United States District Court, E.D. Louisiana
ORDER AND REASONS
the Court is a motion to dismiss for lack of personal
jurisdiction filed by Defendants SCF Lewis and Clark Fleeting
LLC and SCF Lewis and Clark Terminals LLC. R. Doc. 24.
Plaintiff did not file an opposition. For the reasons that
follow, the unopposed motion is GRANTED.
Montrey Thornton (“Thornton”) brings this action
to recover for injuries he allegedly sustained in two
separate incidents while working as a deckhand and crewmember
aboard the M/V DENNIS J. PASENTINE, owned by his employer
Defendant Florida Marine Transporters, LLC (“Florida
Marine”). Thornton alleges that he injured his back in
April of 2017 while handing down a crossover hose on a barge,
and again in October of 2017 while building tow in the Lewis
& Clark Fleet. He brings Jones Act negligence,
unseaworthiness, and maintenance and cure claims against
Florida Marine in connection to both incidents.
initial complaint, Thornton alleged that the October incident
was caused by his co-worker's failure to pull his weight
while the two were working with a wire and ratchet. Thornton
amended his complaint when discovery revealed that the person
who did not pull his weight was an employee of the Lewis
& Clark fleet - not a Florida Marine co-worker - and
added SCF Lewis & Clark Fleet, LLC and SCF Lewis &
Clark Terminals, LLC (together, the “Lewis and Clark
Defendants”) as defendants.
Lewis and Clark Defendants, citizens of Delaware and
Missouri, now move to dismiss Thornton's claims against
them for lack of personal jurisdiction. The motion is
LAW AND ANALYSIS
plaintiff bears the burden of proving that personal
jurisdiction exists when challenged by a nonresident
defendant. Luv N' Care, Ltd. v. Insta-Mix, Inc.,
438 F.3d 465, 469 (5th Cir. 2006). That burden is met by a
prima facie showing. Johnston v. Multidata Sys. Int'l
Corp., 523 F.3d 602, 609 (5th Cir. 2008). Personal
jurisdiction over a nonresident defendant is proper where (1)
the forum state's long arm statute confers personal
jurisdiction over the defendant and (2) the exercise of
personal jurisdiction complies with the Due Process Clause of
the Fourteenth Amendment. Latshaw v. Johnston, 167
F.3d 208, 211 (5th Cir. 1999). Because Louisiana's long
arm statute extends personal jurisdiction to the
constitutional limit, the Court need only consider the
limitations of the Due Process Clause. See La. Rev.
Stat. Ann. § 13:3201(B).
exercise of personal jurisdiction over a nonresident
defendant satisfies due process when (1) the defendant has
purposefully availed itself of the benefits and protections
of the forum state by establishing “minimum
contacts” and (2) exercising personal jurisdiction does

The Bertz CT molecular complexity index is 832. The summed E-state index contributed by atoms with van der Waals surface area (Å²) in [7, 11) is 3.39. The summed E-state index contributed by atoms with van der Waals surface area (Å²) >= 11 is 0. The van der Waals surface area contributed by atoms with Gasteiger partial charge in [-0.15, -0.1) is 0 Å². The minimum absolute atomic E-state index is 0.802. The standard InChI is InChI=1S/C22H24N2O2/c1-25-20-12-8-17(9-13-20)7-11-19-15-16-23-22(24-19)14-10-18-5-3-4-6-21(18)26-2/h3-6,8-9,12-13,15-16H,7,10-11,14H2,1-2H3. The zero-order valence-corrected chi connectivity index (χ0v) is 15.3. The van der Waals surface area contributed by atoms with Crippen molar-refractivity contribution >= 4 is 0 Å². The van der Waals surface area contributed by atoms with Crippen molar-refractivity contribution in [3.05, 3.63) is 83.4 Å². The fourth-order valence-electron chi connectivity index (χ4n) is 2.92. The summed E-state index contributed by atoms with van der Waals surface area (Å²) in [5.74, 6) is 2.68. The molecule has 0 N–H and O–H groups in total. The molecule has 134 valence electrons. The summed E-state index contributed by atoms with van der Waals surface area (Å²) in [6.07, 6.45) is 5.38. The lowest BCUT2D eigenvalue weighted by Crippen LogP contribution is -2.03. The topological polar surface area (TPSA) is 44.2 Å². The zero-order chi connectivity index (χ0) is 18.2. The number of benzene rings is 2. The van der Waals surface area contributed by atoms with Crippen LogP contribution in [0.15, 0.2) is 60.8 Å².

not offend “traditional notions of fair play and
substantial justice.” Latshaw, 167 F.3d at
nonresident defendant has engaged in “continuous and
systematic” activities in the state, general
jurisdiction will attach even if the act or transaction sued
upon is unrelated to the defendant's contacts with the
forum state. Helicopteros Nacionales de Colombia, S.A. v.
Hall, 466 U.S. 408, 415 (1984). Where contacts are less
pervasive, a court may exercise specific jurisdiction if the
defendant “has purposefully directed its activities at
the forum state and the litigation results from alleged
injuries that arise out of or relate to those
activities.” Panda Brandywine Corp. v. Potomac
Elec. Power Co., 253 F.3d 865, 867 (5th Cir. 2001).
has not established a prima facie case that the Lewis and
Clark Defendants have engaged in “continuous and
systematic” activities in Louisiana that would support
the exercise of general jurisdiction over them. A corporation
must have substantial, continuous, and systematic contacts
with the forum state so as to “render [it] essentially
at home in the forum state.” Daimler AG v.
Bauman, 134 S.Ct. 746, 754 (2014). “It is,
therefore, incredibly difficult to establish general
jurisdiction in a forum other than the place of incorporation
or principal place of business.” Monkton Ins.
Servs., Ltd. v. Ritter, 768 F.3d 429, 432 (5th Cir.
Lewis and Clark Terminals LLC operates terminals,
warehousing, and transloading facilities for the movement and
storage of bulk commodities. R. Doc. 24-4. None of its
facilities is located in Louisiana. SCF Lewis and Clark
Fleeting LLC operates harbor tugboats and barges. R. Doc.
24-3. None of its boats or barges is located in or navigate
the waters in or around Louisiana. Both of these Lewis and
Clark Defendants are incorporated in Delaware and have
principal places of business in Missouri. They are not
registered in Louisiana and have no offices, facilities, real
estate, physical assets, or bank accounts in the state. R.
Docs. 24-4 and 24-3.
Plaintiff has not established a prima facie case of specific
jurisdiction over the Lewis and Clark Defendants. Specific
jurisdiction “focuses on the relationship among the
defendant, the forum, and the litigation.” Walden
v. Fiore, 134 S.Ct. 1115, 1121 (2014) (quotation marks
and citations omitted). It exists when “(1) the
nonresident defendant purposefully avails itself of the
privileges of conducting activities in the forum state; and
(2) the controversy arises out of or is related to the
defendant's contacts with the forum state.”
Choice Healthcare, Inc. v. Kaiser Foundation Health
Plain, 615 F.3d 364, 369 (5th Cir. 2010).
Plaintiff's case arises out of an alleged incident in St.
Louis, Missouri. Plaintiff has not alleged that the Lewis and
Clark Defendants have purposefully availed themselves of the
privileges of conducting business in Louisiana or that his
cause of action relates to the Lewis and Clark
Defendants' Louisiana contacts.